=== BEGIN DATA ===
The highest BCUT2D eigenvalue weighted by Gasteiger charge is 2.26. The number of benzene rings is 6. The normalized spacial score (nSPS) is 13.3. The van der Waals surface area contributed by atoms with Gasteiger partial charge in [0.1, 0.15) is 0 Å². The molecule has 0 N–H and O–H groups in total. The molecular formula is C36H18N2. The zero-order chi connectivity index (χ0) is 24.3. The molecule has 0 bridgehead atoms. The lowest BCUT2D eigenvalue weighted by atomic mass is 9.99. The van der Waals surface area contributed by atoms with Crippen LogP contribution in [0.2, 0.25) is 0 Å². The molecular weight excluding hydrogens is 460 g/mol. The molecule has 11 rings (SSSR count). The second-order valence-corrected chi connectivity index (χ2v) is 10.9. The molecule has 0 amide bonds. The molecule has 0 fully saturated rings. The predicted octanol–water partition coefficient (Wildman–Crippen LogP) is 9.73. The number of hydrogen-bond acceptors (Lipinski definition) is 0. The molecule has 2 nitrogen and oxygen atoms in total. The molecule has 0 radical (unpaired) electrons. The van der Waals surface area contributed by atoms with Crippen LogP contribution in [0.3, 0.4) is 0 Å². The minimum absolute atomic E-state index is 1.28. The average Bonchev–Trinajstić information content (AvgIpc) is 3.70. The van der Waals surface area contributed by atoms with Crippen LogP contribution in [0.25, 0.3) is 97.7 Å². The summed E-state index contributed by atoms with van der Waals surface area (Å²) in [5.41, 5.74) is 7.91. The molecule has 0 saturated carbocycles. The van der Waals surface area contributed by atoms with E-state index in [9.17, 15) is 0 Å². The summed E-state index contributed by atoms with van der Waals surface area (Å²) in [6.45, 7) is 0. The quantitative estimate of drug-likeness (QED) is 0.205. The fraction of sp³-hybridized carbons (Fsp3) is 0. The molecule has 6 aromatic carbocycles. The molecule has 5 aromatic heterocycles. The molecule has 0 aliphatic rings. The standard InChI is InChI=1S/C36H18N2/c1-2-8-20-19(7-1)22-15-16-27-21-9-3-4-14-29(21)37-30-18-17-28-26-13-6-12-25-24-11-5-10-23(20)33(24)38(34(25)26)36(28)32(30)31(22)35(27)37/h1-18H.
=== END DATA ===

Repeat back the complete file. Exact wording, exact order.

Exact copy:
The highest BCUT2D eigenvalue weighted by Gasteiger charge is 2.26. The number of benzene rings is 6. The normalized spacial score (nSPS) is 13.3. The van der Waals surface area contributed by atoms with Gasteiger partial charge in [0.1, 0.15) is 0 Å². The molecule has 0 N–H and O–H groups in total. The molecular formula is C36H18N2. The zero-order chi connectivity index (χ0) is 24.3. The molecule has 0 bridgehead atoms. The lowest BCUT2D eigenvalue weighted by atomic mass is 9.99. The van der Waals surface area contributed by atoms with Crippen LogP contribution in [0.2, 0.25) is 0 Å². The molecular weight excluding hydrogens is 460 g/mol. The molecule has 11 rings (SSSR count). The second-order valence-corrected chi connectivity index (χ2v) is 10.9. The molecule has 0 amide bonds. The molecule has 0 fully saturated rings. The predicted octanol–water partition coefficient (Wildman–Crippen LogP) is 9.73. The number of hydrogen-bond acceptors (Lipinski definition) is 0. The molecule has 2 nitrogen and oxygen atoms in total. The molecule has 0 radical (unpaired) electrons. The van der Waals surface area contributed by atoms with Crippen LogP contribution in [0.3, 0.4) is 0 Å². The minimum absolute atomic E-state index is 1.28. The average Bonchev–Trinajstić information content (AvgIpc) is 3.70. The van der Waals surface area contributed by atoms with Crippen LogP contribution in [0.25, 0.3) is 97.7 Å². The summed E-state index contributed by atoms with van der Waals surface area (Å²) in [5.41, 5.74) is 7.91. The molecule has 0 saturated carbocycles. The van der Waals surface area contributed by atoms with E-state index in [9.17, 15) is 0 Å². The summed E-state index contributed by atoms with van der Waals surface area (Å²) in [6.45, 7) is 0. The quantitative estimate of drug-likeness (QED) is 0.205. The fraction of sp³-hybridized carbons (Fsp3) is 0. The molecule has 6 aromatic carbocycles. The molecule has 5 aromatic heterocycles. The molecule has 0 aliphatic rings. The standard InChI is InChI=1S/C36H18N2/c1-2-8-20-19(7-1)22-15-16-27-21-9-3-4-14-29(21)37-30-18-17-28-26-13-6-12-25-24-11-5-10-23(20)33(24)38(34(25)26)36(28)32(30)31(22)35(27)37/h1-18H.